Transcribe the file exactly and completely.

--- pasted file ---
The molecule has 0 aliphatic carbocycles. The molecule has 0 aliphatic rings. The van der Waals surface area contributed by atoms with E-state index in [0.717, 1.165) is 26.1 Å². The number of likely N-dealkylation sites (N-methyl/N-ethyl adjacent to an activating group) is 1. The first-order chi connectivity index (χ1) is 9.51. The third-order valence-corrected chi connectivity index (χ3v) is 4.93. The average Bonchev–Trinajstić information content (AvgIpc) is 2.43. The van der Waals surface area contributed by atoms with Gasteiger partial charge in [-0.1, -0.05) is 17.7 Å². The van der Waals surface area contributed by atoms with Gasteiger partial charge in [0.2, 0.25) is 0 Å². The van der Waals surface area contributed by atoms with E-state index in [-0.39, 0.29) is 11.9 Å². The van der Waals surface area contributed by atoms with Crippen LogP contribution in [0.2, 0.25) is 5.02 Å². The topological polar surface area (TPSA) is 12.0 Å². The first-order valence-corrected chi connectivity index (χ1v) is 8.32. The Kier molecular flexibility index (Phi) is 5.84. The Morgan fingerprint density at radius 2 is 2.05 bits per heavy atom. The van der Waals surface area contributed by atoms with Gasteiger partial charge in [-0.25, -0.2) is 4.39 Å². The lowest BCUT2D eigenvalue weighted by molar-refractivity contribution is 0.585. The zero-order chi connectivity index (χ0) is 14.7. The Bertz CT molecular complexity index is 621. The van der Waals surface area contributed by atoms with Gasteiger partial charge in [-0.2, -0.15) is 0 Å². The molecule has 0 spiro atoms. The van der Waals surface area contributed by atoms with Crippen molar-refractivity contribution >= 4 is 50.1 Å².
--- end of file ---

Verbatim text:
The molecule has 0 aliphatic carbocycles. The molecule has 0 aliphatic rings. The van der Waals surface area contributed by atoms with E-state index in [0.717, 1.165) is 26.1 Å². The number of likely N-dealkylation sites (N-methyl/N-ethyl adjacent to an activating group) is 1. The first-order chi connectivity index (χ1) is 9.51. The third-order valence-corrected chi connectivity index (χ3v) is 4.93. The average Bonchev–Trinajstić information content (AvgIpc) is 2.43. The van der Waals surface area contributed by atoms with Gasteiger partial charge in [-0.1, -0.05) is 17.7 Å². The van der Waals surface area contributed by atoms with Gasteiger partial charge in [0.2, 0.25) is 0 Å². The van der Waals surface area contributed by atoms with E-state index in [-0.39, 0.29) is 11.9 Å². The van der Waals surface area contributed by atoms with Crippen LogP contribution in [0.2, 0.25) is 5.02 Å². The topological polar surface area (TPSA) is 12.0 Å². The first-order valence-corrected chi connectivity index (χ1v) is 8.32. The Kier molecular flexibility index (Phi) is 5.84. The Morgan fingerprint density at radius 2 is 2.05 bits per heavy atom. The van der Waals surface area contributed by atoms with Gasteiger partial charge in [-0.25, -0.2) is 4.39 Å². The lowest BCUT2D eigenvalue weighted by molar-refractivity contribution is 0.585. The zero-order chi connectivity index (χ0) is 14.7. The Bertz CT molecular complexity index is 621. The van der Waals surface area contributed by atoms with Gasteiger partial charge in [-0.2, -0.15) is 0 Å². The molecule has 0 spiro atoms. The van der Waals surface area contributed by atoms with Crippen molar-refractivity contribution >= 4 is 50.1 Å².